The Difference Between Baccalaureate and Bachelor

by Christine Jax Google

    When referring to an academic degree, the words "bachelor" and "baccalaureate" have become interchangeable, although in the 12th and 13th centuries, when the university structure as we know it began, baccalaureate originally referred to the degree while bachelor referred to the degree holder.

    Origin

    Baccalaureate is a French word that some claim originated from baccalareus based on the Latin words bacca and laureus meaning berry and laurel leaves. During the renaissance, a wreath of berries and laurel leaves were given to a graduate in honor of his achievement. The tradition of recognizing achievement with a crown of leaves began with the Olympic games of antiquity. This tradition of distinction has continued today in ceremonies as well as in education logos, such as that of Yale and Harvard universities.

    Alternative Origin

    Professor Harry Green claimed that this is a play on words and a relatinization of the word bachelor changing the original from baccalarius to baccalareus. Baccalarius is Latin for herdsman from “bacca” for cow, and herdsman eventually evolved to apprentice and student. Green suggested that the commonly used term bachelor was given the new association with laurel wreaths when universities took over the function of education from the guilds and cathedral schools.

    Meaning Today

    Today bachelor and baccalaureate both refer to an undergraduate college degree that takes four to five years of study and is generally 126 to 132 credits. The degree usually requires a high school education, and is generally a requirement for entrance into a graduate program. Some universities use the term bachelor to refer to the degree and baccalaureate to refer to the program offering the degrees. The term baccalaureate also refers to the Christian religious service associated with commencement at many universities.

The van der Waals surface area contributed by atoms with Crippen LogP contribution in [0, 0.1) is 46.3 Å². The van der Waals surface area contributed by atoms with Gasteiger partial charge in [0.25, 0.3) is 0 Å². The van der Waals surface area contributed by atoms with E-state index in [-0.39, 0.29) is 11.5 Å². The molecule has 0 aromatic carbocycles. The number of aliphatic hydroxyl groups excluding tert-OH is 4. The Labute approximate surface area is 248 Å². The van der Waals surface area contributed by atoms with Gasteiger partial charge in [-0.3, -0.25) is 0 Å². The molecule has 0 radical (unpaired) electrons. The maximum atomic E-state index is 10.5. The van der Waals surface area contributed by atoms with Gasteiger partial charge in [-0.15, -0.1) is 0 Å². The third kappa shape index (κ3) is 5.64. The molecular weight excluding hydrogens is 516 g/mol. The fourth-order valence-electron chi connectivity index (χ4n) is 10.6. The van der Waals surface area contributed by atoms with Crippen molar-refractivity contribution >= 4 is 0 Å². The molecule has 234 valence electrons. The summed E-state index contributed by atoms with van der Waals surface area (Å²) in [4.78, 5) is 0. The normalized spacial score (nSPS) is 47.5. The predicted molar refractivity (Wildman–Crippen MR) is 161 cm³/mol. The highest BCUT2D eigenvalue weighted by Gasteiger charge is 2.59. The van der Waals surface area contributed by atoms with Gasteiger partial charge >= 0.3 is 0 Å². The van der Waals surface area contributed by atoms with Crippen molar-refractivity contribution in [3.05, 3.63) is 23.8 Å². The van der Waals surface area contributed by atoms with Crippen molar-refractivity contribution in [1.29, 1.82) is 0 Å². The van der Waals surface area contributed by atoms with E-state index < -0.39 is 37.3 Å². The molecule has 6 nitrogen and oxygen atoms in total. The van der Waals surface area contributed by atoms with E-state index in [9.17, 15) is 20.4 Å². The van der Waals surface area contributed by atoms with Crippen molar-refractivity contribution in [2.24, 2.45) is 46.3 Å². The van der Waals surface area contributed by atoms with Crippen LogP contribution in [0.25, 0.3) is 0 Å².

Types of Bachelor's Degrees

    The most common bachelor’s degrees are the Bachelor of Arts (B.A.) and the Bachelor of Science (B.S.). The Bachelor of Arts is usually less specialized and is generally found in the social sciences and humanities, such as literature and history. The Bachelor of Science customarily involves the sciences and technical fields, such as biology and engineering. Generally other bachelor’s degrees refer to a specific specialization, such as the BPharm for a Bachelor’s in Pharmacy, BEd for education, BFA for fine arts, BBA for business administration, etc.

    About the Author

    Christine Jax has been a writer since 1991 in the areas of education, parenting and family relationships. Professor Jax has a Ph.D. in education policy and administration, a Master of Arts in public administration and a Bachelor of Arts in child psychology. She has worked in PK-12 and higher education for more than 20 years.

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